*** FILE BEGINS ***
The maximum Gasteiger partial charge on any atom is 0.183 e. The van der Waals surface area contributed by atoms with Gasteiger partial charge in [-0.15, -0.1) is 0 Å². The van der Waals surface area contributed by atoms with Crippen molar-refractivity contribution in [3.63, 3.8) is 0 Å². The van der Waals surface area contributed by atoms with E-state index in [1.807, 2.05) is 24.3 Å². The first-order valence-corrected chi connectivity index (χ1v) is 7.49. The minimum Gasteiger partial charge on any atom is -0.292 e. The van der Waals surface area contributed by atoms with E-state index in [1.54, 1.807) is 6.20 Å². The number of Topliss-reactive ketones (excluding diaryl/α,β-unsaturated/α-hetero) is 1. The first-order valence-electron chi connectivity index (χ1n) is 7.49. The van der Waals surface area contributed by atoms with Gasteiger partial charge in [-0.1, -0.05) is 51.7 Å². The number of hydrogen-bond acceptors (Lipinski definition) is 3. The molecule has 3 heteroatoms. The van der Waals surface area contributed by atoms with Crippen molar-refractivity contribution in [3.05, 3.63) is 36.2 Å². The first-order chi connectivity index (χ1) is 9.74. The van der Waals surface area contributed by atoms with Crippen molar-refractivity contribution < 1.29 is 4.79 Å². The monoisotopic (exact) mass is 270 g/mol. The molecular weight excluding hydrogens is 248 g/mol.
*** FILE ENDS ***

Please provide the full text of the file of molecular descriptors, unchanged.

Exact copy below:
The maximum Gasteiger partial charge on any atom is 0.183 e. The van der Waals surface area contributed by atoms with Gasteiger partial charge in [-0.15, -0.1) is 0 Å². The van der Waals surface area contributed by atoms with Crippen molar-refractivity contribution in [3.63, 3.8) is 0 Å². The van der Waals surface area contributed by atoms with E-state index in [1.807, 2.05) is 24.3 Å². The first-order valence-corrected chi connectivity index (χ1v) is 7.49. The minimum Gasteiger partial charge on any atom is -0.292 e. The van der Waals surface area contributed by atoms with E-state index in [1.54, 1.807) is 6.20 Å². The number of Topliss-reactive ketones (excluding diaryl/α,β-unsaturated/α-hetero) is 1. The first-order valence-electron chi connectivity index (χ1n) is 7.49. The van der Waals surface area contributed by atoms with Gasteiger partial charge in [-0.1, -0.05) is 51.7 Å². The number of hydrogen-bond acceptors (Lipinski definition) is 3. The molecule has 3 heteroatoms. The van der Waals surface area contributed by atoms with Crippen molar-refractivity contribution in [3.05, 3.63) is 36.2 Å². The first-order chi connectivity index (χ1) is 9.74. The van der Waals surface area contributed by atoms with Crippen molar-refractivity contribution < 1.29 is 4.79 Å². The monoisotopic (exact) mass is 270 g/mol. The molecular weight excluding hydrogens is 248 g/mol.